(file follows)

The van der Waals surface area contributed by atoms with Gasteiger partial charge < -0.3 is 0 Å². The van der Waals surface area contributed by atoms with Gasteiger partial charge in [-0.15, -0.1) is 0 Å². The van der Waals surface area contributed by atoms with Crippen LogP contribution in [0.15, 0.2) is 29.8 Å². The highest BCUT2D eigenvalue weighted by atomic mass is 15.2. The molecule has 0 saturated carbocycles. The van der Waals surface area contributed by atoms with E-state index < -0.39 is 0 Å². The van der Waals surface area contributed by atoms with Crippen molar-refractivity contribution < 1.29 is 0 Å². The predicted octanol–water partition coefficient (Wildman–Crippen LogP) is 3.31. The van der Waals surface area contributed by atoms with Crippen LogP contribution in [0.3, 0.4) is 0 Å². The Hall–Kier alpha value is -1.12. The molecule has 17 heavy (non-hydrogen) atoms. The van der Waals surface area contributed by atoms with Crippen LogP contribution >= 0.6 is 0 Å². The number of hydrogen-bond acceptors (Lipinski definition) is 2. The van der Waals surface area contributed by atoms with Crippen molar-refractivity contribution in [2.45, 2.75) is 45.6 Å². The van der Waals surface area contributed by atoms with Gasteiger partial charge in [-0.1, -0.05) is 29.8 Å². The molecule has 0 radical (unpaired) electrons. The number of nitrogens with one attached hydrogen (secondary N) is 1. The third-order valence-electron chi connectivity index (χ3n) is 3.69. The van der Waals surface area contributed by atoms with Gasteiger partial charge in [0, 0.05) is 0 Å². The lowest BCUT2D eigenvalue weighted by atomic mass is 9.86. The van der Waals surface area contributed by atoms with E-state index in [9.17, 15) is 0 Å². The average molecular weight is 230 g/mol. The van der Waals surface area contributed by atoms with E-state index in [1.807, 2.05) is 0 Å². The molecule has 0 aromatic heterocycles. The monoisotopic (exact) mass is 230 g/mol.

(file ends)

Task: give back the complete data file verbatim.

The van der Waals surface area contributed by atoms with Gasteiger partial charge < -0.3 is 0 Å². The van der Waals surface area contributed by atoms with Gasteiger partial charge in [-0.15, -0.1) is 0 Å². The van der Waals surface area contributed by atoms with Crippen LogP contribution in [0.15, 0.2) is 29.8 Å². The highest BCUT2D eigenvalue weighted by atomic mass is 15.2. The molecule has 0 saturated carbocycles. The van der Waals surface area contributed by atoms with E-state index < -0.39 is 0 Å². The van der Waals surface area contributed by atoms with Crippen molar-refractivity contribution < 1.29 is 0 Å². The predicted octanol–water partition coefficient (Wildman–Crippen LogP) is 3.31. The van der Waals surface area contributed by atoms with Crippen LogP contribution in [0.3, 0.4) is 0 Å². The Hall–Kier alpha value is -1.12. The molecule has 17 heavy (non-hydrogen) atoms. The van der Waals surface area contributed by atoms with Crippen LogP contribution >= 0.6 is 0 Å². The number of hydrogen-bond acceptors (Lipinski definition) is 2. The van der Waals surface area contributed by atoms with Crippen molar-refractivity contribution in [2.45, 2.75) is 45.6 Å². The van der Waals surface area contributed by atoms with Gasteiger partial charge in [-0.1, -0.05) is 29.8 Å². The molecule has 0 radical (unpaired) electrons. The number of nitrogens with one attached hydrogen (secondary N) is 1. The third-order valence-electron chi connectivity index (χ3n) is 3.69. The van der Waals surface area contributed by atoms with Gasteiger partial charge in [0, 0.05) is 0 Å². The lowest BCUT2D eigenvalue weighted by atomic mass is 9.86. The van der Waals surface area contributed by atoms with E-state index in [9.17, 15) is 0 Å². The average molecular weight is 230 g/mol. The van der Waals surface area contributed by atoms with E-state index in [1.807, 2.05) is 0 Å². The molecule has 0 aromatic heterocycles. The monoisotopic (exact) mass is 230 g/mol.